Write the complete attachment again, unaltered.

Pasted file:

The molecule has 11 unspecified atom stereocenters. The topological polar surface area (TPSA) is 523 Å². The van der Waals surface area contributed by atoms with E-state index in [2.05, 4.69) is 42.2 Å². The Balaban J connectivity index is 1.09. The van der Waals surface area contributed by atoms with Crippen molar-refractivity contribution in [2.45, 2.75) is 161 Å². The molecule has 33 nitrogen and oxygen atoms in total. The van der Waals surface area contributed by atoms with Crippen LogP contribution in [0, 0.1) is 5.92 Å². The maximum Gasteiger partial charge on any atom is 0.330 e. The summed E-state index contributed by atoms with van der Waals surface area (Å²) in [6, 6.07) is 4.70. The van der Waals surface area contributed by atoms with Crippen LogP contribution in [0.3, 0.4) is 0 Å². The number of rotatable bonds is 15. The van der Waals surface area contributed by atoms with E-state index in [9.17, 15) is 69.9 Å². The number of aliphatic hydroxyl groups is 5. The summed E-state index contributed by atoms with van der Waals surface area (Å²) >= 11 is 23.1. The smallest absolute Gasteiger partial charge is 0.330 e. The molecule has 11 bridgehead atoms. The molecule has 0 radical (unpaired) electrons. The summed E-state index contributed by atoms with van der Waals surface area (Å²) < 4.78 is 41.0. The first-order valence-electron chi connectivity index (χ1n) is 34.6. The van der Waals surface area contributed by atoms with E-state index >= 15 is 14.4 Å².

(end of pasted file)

The molecule has 11 unspecified atom stereocenters. The topological polar surface area (TPSA) is 523 Å². The van der Waals surface area contributed by atoms with E-state index in [2.05, 4.69) is 42.2 Å². The Balaban J connectivity index is 1.09. The van der Waals surface area contributed by atoms with Crippen molar-refractivity contribution in [2.45, 2.75) is 161 Å². The molecule has 33 nitrogen and oxygen atoms in total. The van der Waals surface area contributed by atoms with Crippen LogP contribution in [0, 0.1) is 5.92 Å². The maximum Gasteiger partial charge on any atom is 0.330 e. The summed E-state index contributed by atoms with van der Waals surface area (Å²) in [6, 6.07) is 4.70. The van der Waals surface area contributed by atoms with Crippen LogP contribution in [0.3, 0.4) is 0 Å². The number of rotatable bonds is 15. The van der Waals surface area contributed by atoms with E-state index in [9.17, 15) is 69.9 Å². The number of aliphatic hydroxyl groups is 5. The summed E-state index contributed by atoms with van der Waals surface area (Å²) >= 11 is 23.1. The smallest absolute Gasteiger partial charge is 0.330 e. The molecule has 11 bridgehead atoms. The molecule has 0 radical (unpaired) electrons. The summed E-state index contributed by atoms with van der Waals surface area (Å²) < 4.78 is 41.0. The first-order valence-electron chi connectivity index (χ1n) is 34.6. The van der Waals surface area contributed by atoms with E-state index >= 15 is 14.4 Å².